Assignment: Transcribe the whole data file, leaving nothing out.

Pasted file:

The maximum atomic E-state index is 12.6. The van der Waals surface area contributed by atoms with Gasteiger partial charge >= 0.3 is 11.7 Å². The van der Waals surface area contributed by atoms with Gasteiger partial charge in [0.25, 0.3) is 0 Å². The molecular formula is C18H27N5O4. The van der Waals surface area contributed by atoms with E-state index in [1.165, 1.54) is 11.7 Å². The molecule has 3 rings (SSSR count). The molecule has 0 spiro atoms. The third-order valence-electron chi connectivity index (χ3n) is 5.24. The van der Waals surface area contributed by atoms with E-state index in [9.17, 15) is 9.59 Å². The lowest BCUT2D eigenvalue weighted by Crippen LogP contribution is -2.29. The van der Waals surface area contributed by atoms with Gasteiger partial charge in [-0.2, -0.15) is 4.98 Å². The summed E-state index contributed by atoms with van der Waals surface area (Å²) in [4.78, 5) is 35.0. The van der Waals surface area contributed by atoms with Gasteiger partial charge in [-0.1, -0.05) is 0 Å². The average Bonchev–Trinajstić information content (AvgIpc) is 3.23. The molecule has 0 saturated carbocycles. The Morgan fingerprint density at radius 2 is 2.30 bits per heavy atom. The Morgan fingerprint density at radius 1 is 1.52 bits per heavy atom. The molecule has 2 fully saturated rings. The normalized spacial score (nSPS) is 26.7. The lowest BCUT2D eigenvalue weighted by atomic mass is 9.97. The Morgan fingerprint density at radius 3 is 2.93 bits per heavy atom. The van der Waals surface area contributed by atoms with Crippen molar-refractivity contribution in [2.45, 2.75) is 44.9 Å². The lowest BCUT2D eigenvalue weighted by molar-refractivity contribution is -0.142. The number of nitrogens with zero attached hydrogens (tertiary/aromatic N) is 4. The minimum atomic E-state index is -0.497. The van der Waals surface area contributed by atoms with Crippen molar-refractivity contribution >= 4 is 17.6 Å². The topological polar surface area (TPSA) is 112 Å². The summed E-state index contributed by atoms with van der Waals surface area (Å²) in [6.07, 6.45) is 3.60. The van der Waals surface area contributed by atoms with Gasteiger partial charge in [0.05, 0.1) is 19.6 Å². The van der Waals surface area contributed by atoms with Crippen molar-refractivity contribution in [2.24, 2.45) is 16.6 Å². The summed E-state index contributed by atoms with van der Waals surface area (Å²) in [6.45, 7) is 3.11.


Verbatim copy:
The maximum atomic E-state index is 12.6. The van der Waals surface area contributed by atoms with Gasteiger partial charge >= 0.3 is 11.7 Å². The van der Waals surface area contributed by atoms with Gasteiger partial charge in [0.25, 0.3) is 0 Å². The molecular formula is C18H27N5O4. The van der Waals surface area contributed by atoms with E-state index in [1.165, 1.54) is 11.7 Å². The molecule has 3 rings (SSSR count). The molecule has 0 spiro atoms. The third-order valence-electron chi connectivity index (χ3n) is 5.24. The van der Waals surface area contributed by atoms with E-state index in [9.17, 15) is 9.59 Å². The lowest BCUT2D eigenvalue weighted by Crippen LogP contribution is -2.29. The van der Waals surface area contributed by atoms with Gasteiger partial charge in [-0.2, -0.15) is 4.98 Å². The summed E-state index contributed by atoms with van der Waals surface area (Å²) in [4.78, 5) is 35.0. The van der Waals surface area contributed by atoms with Gasteiger partial charge in [-0.1, -0.05) is 0 Å². The average Bonchev–Trinajstić information content (AvgIpc) is 3.23. The molecule has 0 saturated carbocycles. The Morgan fingerprint density at radius 2 is 2.30 bits per heavy atom. The Morgan fingerprint density at radius 1 is 1.52 bits per heavy atom. The molecule has 2 fully saturated rings. The normalized spacial score (nSPS) is 26.7. The lowest BCUT2D eigenvalue weighted by atomic mass is 9.97. The Morgan fingerprint density at radius 3 is 2.93 bits per heavy atom. The van der Waals surface area contributed by atoms with Crippen molar-refractivity contribution in [2.45, 2.75) is 44.9 Å². The lowest BCUT2D eigenvalue weighted by molar-refractivity contribution is -0.142. The number of nitrogens with zero attached hydrogens (tertiary/aromatic N) is 4. The minimum atomic E-state index is -0.497. The van der Waals surface area contributed by atoms with Crippen molar-refractivity contribution >= 4 is 17.6 Å². The topological polar surface area (TPSA) is 112 Å². The summed E-state index contributed by atoms with van der Waals surface area (Å²) in [6.07, 6.45) is 3.60. The van der Waals surface area contributed by atoms with Gasteiger partial charge in [0.05, 0.1) is 19.6 Å². The van der Waals surface area contributed by atoms with Crippen molar-refractivity contribution in [2.24, 2.45) is 16.6 Å². The summed E-state index contributed by atoms with van der Waals surface area (Å²) in [6.45, 7) is 3.11.